The Associated Press was first with the story, with a headline that originally read, “Zinke Won’t Eliminate Any National Monuments.” That seems to suggest good news, but the story goes on to note that Zinke said he is recommending that President Donald Trump make changes to a “handful” of monuments. Conservationists say this is exactly what they feared: They don’t know what those changes mean or which monuments will be targeted, because Zinke has been vague on what’s in his report to Trump. But the administration may intend to shrink monuments in New Mexico, California, and Utah — including Bears Ears and Grand Staircase-Escalante, monuments that are important to Native Americans.

“First and foremost I think this news shows how arbitrary the process has been,” says Dan Hartinger, the Wilderness Society’s deputy director for Parks and Public Lands Defense. “Talking about them as a ‘handful’ of monuments is something that’s neither acceptable or respectful of the critical cultural and sacred sites.” Hartinger noted that Zinke’s phrasing seemed to try to frame the decision “as some generous gift or compromise,” when the threat of shrinking protected lands is actually a major blow to conservation. Aaron Weiss, a spokesperson for the Center for Western Priorities, agreed. “A handful could be two; a handful could be eight or 10,” he said. “An attack on one monument is an attack on all of them.”

Conservationists predict Trump intends to shrink some existing monuments to open up lands for new mining and drilling operations, a potential move that Friends of the Earth’s Ben Schreiber described as a “blatant handouts to the oil and gas industry.” Any such land would still be federally managed, but losing monument status would strip it of national park-like protections, which forbid new leases for grazing, oil, gas, and mining.

If Trump does attempt to shrink any monuments, he will invite the first constitutional test of the 1906 Antiquities Act, a law signed by Teddy Roosevelt giving presidents the power to create land and marine monuments. In over a century, no president has attempted to reshape national monuments in the way Trump is attempting to do. In 1938, the Department of Justice opined that the president has the power to create monuments but not revoke them. While a few presidents have shrunk predecessors’ monuments — Woodrow Wilson did, for example — those moves weren’t challenged in the courts. Trump’s decisions will almost certainly be challenged both by Native American tribes and environmental groups.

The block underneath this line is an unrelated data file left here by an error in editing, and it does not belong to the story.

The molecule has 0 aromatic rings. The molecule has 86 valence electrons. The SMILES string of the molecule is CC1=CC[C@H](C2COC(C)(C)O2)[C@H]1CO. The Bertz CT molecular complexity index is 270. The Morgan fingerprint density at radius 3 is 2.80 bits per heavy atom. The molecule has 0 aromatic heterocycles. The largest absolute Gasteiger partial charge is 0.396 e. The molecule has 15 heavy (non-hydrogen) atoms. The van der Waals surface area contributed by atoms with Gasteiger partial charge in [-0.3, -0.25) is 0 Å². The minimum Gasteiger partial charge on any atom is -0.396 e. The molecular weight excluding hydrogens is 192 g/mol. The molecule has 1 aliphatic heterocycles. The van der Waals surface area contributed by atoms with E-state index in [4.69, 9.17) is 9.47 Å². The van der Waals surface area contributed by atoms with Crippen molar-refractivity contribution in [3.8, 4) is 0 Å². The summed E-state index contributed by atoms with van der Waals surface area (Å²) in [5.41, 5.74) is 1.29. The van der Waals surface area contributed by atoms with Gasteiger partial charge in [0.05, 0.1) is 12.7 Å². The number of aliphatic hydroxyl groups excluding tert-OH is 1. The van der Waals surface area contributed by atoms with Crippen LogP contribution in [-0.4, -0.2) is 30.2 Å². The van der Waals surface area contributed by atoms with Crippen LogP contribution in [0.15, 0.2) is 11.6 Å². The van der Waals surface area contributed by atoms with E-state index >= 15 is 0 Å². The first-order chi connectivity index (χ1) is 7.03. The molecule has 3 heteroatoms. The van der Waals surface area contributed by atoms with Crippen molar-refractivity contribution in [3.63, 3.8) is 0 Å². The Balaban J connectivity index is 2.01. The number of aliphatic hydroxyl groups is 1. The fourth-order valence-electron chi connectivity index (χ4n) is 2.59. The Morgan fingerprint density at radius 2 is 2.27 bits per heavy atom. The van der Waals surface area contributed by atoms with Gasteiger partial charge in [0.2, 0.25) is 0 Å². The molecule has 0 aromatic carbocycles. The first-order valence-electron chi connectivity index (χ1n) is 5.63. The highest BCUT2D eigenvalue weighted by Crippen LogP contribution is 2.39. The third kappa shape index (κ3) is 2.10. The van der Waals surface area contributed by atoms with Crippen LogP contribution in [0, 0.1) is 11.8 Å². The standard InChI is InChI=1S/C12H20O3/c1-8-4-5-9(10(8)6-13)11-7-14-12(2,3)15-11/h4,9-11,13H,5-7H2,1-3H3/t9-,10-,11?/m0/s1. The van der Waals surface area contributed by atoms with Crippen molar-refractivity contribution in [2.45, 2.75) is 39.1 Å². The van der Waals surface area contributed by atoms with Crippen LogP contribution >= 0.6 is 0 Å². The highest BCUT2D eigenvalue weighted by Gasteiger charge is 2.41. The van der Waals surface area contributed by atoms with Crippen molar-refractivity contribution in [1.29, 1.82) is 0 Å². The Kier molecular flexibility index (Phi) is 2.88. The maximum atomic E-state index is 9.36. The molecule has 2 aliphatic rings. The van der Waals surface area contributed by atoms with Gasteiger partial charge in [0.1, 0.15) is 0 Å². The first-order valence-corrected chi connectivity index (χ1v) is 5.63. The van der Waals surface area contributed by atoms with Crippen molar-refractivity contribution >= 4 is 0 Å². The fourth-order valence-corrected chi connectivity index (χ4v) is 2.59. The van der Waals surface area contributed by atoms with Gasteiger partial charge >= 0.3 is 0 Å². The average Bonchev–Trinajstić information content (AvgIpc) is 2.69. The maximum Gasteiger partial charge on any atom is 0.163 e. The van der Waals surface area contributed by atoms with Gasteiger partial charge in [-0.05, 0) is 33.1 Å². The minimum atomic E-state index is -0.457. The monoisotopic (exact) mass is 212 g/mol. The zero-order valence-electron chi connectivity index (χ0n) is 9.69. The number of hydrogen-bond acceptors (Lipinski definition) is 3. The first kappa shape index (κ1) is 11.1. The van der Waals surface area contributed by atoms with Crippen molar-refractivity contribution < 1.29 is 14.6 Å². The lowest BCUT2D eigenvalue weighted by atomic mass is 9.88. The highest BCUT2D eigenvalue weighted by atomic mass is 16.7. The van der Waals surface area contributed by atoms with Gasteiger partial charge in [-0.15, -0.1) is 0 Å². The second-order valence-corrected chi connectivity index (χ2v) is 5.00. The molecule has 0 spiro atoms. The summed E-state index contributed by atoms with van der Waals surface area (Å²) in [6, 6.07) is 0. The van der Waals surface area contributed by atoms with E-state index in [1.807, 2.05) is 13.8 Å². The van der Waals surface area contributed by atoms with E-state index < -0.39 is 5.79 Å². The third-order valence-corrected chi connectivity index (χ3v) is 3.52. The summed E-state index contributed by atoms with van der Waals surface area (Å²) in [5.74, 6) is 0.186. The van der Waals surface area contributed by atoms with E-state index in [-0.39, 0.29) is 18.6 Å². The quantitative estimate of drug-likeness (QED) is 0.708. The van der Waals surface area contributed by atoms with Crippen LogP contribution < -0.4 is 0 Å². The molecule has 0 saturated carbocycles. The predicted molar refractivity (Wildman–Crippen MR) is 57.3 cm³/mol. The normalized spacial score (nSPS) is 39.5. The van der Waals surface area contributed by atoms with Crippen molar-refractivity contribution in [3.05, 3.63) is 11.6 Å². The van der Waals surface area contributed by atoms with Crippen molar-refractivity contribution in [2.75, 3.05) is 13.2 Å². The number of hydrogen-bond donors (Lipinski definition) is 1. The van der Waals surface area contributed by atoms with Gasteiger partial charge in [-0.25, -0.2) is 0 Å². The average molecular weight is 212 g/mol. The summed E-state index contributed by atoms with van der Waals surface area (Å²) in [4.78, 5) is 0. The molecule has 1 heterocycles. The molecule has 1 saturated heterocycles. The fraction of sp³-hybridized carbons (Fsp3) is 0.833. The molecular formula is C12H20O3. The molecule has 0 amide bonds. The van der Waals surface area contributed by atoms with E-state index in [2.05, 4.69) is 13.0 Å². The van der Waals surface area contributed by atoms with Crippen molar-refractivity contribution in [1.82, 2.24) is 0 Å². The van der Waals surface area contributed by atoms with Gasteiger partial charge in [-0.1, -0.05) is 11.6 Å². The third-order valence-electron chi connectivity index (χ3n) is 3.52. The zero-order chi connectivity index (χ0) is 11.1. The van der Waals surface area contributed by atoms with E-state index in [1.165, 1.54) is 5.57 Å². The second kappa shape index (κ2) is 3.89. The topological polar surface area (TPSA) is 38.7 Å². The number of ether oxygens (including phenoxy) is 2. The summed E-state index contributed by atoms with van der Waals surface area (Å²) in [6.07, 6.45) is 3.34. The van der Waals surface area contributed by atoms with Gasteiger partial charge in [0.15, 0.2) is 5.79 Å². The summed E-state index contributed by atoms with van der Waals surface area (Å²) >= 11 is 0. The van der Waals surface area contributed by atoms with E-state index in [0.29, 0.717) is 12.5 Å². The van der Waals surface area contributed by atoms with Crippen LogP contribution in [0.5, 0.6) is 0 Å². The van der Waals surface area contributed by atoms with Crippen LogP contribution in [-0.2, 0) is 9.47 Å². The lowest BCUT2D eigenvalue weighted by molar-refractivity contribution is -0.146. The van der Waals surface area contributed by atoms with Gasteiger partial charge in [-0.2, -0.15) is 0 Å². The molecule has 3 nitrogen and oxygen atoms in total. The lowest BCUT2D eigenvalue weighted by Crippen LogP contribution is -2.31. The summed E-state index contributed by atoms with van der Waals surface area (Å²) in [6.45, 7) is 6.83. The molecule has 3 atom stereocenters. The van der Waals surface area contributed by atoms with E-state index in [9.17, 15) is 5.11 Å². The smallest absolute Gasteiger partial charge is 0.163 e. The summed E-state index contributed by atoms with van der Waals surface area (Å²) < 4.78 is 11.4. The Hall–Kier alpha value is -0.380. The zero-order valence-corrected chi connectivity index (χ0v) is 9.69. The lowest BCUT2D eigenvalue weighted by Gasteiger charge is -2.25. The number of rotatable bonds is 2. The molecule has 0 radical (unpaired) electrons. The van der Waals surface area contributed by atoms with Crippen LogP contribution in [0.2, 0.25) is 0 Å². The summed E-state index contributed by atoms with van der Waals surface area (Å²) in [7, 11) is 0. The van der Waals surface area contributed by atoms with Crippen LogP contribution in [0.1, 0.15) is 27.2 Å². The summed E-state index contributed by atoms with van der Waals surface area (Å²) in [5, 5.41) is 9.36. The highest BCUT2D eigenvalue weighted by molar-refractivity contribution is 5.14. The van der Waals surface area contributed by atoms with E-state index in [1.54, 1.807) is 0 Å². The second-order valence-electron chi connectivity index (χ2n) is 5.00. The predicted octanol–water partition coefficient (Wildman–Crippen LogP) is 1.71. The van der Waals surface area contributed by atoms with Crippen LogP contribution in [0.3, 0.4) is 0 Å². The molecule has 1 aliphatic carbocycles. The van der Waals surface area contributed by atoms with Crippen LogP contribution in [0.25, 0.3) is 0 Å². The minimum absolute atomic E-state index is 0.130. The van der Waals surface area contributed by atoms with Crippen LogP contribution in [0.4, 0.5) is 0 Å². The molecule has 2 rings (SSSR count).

In late April, Trump directed Zinke to review 27 large land and marine monuments created since 1996, a date that was meant to include two controversial monuments in southern Utah: the 1.7 million-acre Grand Staircase-Escalante, created by Bill Clinton in 1996, and the 1.4 million-acre Bears Ears, created by Barack Obama. Native American tribes were among the leading supporters of the Bears Ears monument, which Utah Republican officials fiercely opposed.

Environmentalists have been particularly dismayed by the Trump administration’s bizarre process for reviewing the monuments. “Secretary Zinke’s so-called review of parks and monuments has been a complete sham, with arbitrary criteria for ‘pardoning’ some national monuments while attacking others,” League of Conservation Voters’ President Gene Karpinski said in a statement.

Zinke’s review often seemed to be more focused on pageantry than on preparing for the inevitable lawsuits that would come his way if his recommendations are implemented. The former Montana congressman and self-styled Roosevelt conservationist often came under fire for tightly controlling his public appearances while he spent four months visiting some of the country’s most beautiful monuments. Interior’s social media feeds are filled with photos of him kayaking, flying on a helicopter, and hiking. He surveyed Bears Ears on horseback.